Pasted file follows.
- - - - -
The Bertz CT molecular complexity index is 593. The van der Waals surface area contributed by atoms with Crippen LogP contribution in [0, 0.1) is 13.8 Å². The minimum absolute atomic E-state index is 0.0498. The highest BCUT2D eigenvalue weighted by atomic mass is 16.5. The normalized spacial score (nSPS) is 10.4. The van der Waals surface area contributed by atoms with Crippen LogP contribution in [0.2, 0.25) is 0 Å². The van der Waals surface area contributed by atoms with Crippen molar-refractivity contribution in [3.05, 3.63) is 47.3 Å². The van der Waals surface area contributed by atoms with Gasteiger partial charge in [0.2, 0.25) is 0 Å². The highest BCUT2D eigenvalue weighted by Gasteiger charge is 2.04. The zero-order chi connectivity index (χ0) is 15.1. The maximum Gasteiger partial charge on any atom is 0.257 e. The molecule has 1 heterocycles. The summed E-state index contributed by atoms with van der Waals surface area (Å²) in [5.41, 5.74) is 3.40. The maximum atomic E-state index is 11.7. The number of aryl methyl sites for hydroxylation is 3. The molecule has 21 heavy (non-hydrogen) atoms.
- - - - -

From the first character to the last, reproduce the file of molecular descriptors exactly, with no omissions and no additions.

The Bertz CT molecular complexity index is 593. The van der Waals surface area contributed by atoms with Crippen LogP contribution in [0, 0.1) is 13.8 Å². The minimum absolute atomic E-state index is 0.0498. The highest BCUT2D eigenvalue weighted by atomic mass is 16.5. The normalized spacial score (nSPS) is 10.4. The van der Waals surface area contributed by atoms with Crippen LogP contribution in [0.2, 0.25) is 0 Å². The van der Waals surface area contributed by atoms with Crippen molar-refractivity contribution in [3.05, 3.63) is 47.3 Å². The van der Waals surface area contributed by atoms with Gasteiger partial charge in [0.2, 0.25) is 0 Å². The highest BCUT2D eigenvalue weighted by Gasteiger charge is 2.04. The zero-order chi connectivity index (χ0) is 15.1. The maximum Gasteiger partial charge on any atom is 0.257 e. The molecule has 1 heterocycles. The summed E-state index contributed by atoms with van der Waals surface area (Å²) in [5.41, 5.74) is 3.40. The maximum atomic E-state index is 11.7. The number of aryl methyl sites for hydroxylation is 3. The molecule has 21 heavy (non-hydrogen) atoms.